09 April 2020

Amazon's Misleading Free Delivery

Perhaps as with most other people who engage in e-commerce, every now and then I purchase items in Amazon. It's convenient, after all. And because we typically lead busy lives, we explore other options, like having things delivered at a pick-up point which you can then later pick up at a time convenient to you. That's great, especially when you have the time to wait. That said, somehow recently things have changed and become slightly annoying, when it comes to their claims of free delivery.

The thing is, it used to be the case that they have a minimum basket value that qualifies you for free delivery. If you exceed about 30 EUR, then your purchase qualifies for free delivery. Nowadays it seems that this option has disappeared. Now, your orders qualify only for free delivery when you also opt to be a member of Prime. Prime is Amazon's membership schema, with a yearly fee. The question then is whether I order enough items with enough frequency to make being a Prime member worth it. I think my answer to that is no.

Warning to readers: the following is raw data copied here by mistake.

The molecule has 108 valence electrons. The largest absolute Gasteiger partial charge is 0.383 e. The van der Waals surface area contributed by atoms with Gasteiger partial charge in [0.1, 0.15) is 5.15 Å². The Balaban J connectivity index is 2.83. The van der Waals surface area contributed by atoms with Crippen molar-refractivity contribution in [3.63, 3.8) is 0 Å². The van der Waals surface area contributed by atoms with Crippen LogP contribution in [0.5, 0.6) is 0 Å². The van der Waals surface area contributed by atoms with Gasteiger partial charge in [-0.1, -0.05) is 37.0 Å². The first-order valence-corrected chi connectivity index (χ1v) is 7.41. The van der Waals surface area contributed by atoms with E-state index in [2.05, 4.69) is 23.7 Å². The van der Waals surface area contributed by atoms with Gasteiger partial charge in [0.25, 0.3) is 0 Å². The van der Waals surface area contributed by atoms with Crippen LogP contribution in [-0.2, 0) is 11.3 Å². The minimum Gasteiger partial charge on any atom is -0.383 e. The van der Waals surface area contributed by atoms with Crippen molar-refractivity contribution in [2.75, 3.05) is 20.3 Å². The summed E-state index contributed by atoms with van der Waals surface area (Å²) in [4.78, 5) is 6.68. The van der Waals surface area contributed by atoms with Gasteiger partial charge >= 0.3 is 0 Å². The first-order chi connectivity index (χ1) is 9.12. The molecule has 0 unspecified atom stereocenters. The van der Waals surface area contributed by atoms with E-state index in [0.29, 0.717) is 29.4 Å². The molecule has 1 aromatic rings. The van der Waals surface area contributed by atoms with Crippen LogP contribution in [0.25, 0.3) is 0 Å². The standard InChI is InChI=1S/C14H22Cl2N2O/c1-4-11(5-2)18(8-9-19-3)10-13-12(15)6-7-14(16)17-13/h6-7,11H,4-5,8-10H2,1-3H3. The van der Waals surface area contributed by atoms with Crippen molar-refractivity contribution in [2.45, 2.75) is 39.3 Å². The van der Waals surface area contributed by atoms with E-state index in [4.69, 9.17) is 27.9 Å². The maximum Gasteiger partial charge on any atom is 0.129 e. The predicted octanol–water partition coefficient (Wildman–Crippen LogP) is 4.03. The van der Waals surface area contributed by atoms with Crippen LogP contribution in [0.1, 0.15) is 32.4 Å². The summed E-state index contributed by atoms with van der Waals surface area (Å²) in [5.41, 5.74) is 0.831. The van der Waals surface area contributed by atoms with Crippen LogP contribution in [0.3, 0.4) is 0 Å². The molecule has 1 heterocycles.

The annoying thing is that this free delivery concept is falsely marketed by Amazon. They make it super easy to accidentally become a Prime member, when it's not clear at all that there's a membership fee to it. Customers get hooked with the promise of free delivery and they click all the relevant buttons forcing them to sign up for Prime, so they get hit by surprise when they later see a separate charge on their credit card for the Prime membership fee.

This definitely is annoying.

So yeah, forget about free delivery if you're not a Prime member. If you want Prime, that's 69.00 EUR per year. Figure out your Amazon behaviour and see whether that's worth it or not. For me, it definitely isn't.


  1. Weird, I got the free (i.e. no fee) delivery right before Christmas when I grouped several purchases. I refuse to sign up for Prime, I just don't use Amazon enough to justify it.

    1. Zhu,

      Same here, Amazon for me more or less is the last resort option. I use Amazon as a way to keep a list of books I want to order, but I definitely go to my neighbourhood independent bookstore first to see whether they carry the titles I am looking for, before ordering them in Amazon.